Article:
Russia’s isolation from the West is a disaster for the long-term health of its economy, experts told Insider.
Trade isolation limits what Russia can import, making production more expensive.
Russia’s situation will also greatly reduce its status as an energy superpower.
Russia’s resistance to sanctions surprised experts in the early months of the war in Ukraine, but there are growing signs that deepening isolation will result in a withered economy for years to come and a greatly diminished status as an energy superpower.
Since absorbing the early blows of Western sanctions, Russia has largely retaliated by closing off the West, trading exclusively with “friendly” countries and strengthening partnerships with nations that can handle doing business with the pariah state.
It has had some success wreaking havoc with its weapons of energy trade, recently cutting off gas flows to Europe’s key Nord Stream 1 pipeline while selling its remaining fuel supplies to buyers such as China and India. Energy sales in those two countries brought Russia over $24 billion in the first three months of the war alone.
But beneath Putin’s defiant display of resilience, signs are building that Russia will pay a high price for isolation in the long run, says Yury Gorodnichenko, an economist at UC Berkeley.
“What they’re proposing to do is a recipe for long-term stagnation,” Gorodnichenko told Insider, pointing to other isolated nations with the world’s weakest economies, specifically North Korea, Afghanistan and Cuba.
Russia’s isolation really began in 2014, worsening its economic position ahead of the invasion of Ukraine. The country recorded a GDP of $1.78 trillion in 2021, down from $2.06 trillion seven years earlier. The International Monetary Fund estimates that GDP will fall by another 6% this year.
“What’s happening is that.” [isolationism] reduces the number of products that [Russia] can buy,” said Jay Zagorski, a professor of markets at Boston University. “He can only buy Indian agricultural goods, he can only buy Chinese goods, things like that. And when you limit yourself to one particular country, you often end up not getting the highest quality or the best price.”
This means that Russia’s ban on the “enemy” US dollar – which accounts for 88% of global foreign exchange transactions – is a huge barrier, allowing sellers to charge a premium and make imports more expensive.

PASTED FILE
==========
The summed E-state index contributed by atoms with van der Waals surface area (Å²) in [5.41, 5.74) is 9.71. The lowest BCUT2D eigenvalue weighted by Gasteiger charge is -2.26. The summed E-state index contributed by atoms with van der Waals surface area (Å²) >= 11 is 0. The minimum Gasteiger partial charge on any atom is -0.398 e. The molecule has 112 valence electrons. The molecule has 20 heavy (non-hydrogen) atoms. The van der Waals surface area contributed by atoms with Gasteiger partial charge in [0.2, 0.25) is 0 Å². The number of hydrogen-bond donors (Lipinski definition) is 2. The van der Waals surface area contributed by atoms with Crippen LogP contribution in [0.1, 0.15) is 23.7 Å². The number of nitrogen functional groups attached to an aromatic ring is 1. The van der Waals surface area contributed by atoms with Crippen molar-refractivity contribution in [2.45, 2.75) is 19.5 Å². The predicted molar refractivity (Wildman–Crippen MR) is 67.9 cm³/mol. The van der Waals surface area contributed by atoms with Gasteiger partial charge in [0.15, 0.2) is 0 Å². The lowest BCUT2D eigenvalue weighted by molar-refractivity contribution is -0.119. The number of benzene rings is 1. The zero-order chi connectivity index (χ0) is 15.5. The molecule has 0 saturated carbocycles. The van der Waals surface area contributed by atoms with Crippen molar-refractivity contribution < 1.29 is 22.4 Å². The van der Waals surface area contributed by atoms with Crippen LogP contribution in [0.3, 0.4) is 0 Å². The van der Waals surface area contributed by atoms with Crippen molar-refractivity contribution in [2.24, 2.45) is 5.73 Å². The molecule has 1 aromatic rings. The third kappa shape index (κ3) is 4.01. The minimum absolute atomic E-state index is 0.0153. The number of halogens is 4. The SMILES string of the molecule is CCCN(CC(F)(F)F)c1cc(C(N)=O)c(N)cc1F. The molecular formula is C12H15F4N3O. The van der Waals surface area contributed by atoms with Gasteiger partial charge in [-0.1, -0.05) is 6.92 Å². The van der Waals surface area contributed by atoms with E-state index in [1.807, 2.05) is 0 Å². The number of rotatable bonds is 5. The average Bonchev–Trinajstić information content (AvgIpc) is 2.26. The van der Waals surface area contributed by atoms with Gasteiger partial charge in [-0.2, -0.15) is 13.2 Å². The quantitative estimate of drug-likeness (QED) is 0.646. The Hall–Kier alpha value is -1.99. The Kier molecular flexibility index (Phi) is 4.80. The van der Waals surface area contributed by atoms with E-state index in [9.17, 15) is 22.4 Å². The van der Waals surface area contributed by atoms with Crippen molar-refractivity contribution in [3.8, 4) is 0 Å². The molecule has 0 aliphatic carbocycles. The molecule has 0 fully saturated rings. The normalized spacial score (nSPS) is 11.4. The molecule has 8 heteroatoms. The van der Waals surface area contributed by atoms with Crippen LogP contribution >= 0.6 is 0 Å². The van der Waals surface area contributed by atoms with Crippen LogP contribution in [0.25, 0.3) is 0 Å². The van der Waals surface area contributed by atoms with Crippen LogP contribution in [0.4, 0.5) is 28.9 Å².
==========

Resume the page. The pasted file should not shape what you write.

Since the war, trade with countries that introduced sanctions has decreased by 60 percent, and with countries that have not been sanctioned by 40 percent, noted economist Paul Krugman in a recent text, referring to data from the Peterson Institute for International Economics.
Fading energy advantage
All this has a particularly strong impact on Russian energy exports.
Last year, oil and gas sales accounted for 45% of Russia’s GDP, according to the International Energy Agency. However, increasing and sustaining energy production in the long term depends on being able to purchase the machinery and technology needed to power the industry, most of which is produced in the west.
“A lot of oil field exploration equipment and machinery is extremely high-tech. We’re talking about GPS systems and robots that control things deep underground. It’s not just a bunch of guys with a big pipe and a bunch of hammers,” Zagorski said.
The inability to invest in that technology will be a major obstacle to Russian dominance of the energy market in the future, especially as energy-scarce Europe spends billions to increase production over the next decade.
It is also compounded by the fact that Russia now sells its oil to select buyers. This earned countries like China and India deep discounts on Russian oil – and the ability to sell the oil and gas to other buyers for a profit. This not only reduces Russia’s energy revenues, but also forces the nation to cede much of its power in the oil market, Gorodnichenko said.
This is perhaps one of the reasons why Russia is quietly recording its losses from the war. Russia’s finance ministry does not publish monthly reports, but internal documents reviewed by Bloomberg revealed Russia suffered billions in “direct losses” from Western sanctions, and its budget surplus fell by 137 billion rubles, or $2.1 billion, in August.
“The fact that they don’t release a lot of economic data suggests that they know there are costs, but they would like to hide the extent of those costs,” Don Hanna, an economist at UC Berkeley, told Insider. “All this is aimed at covering up the consequences of the invasion of Ukraine on the Russian economy.”
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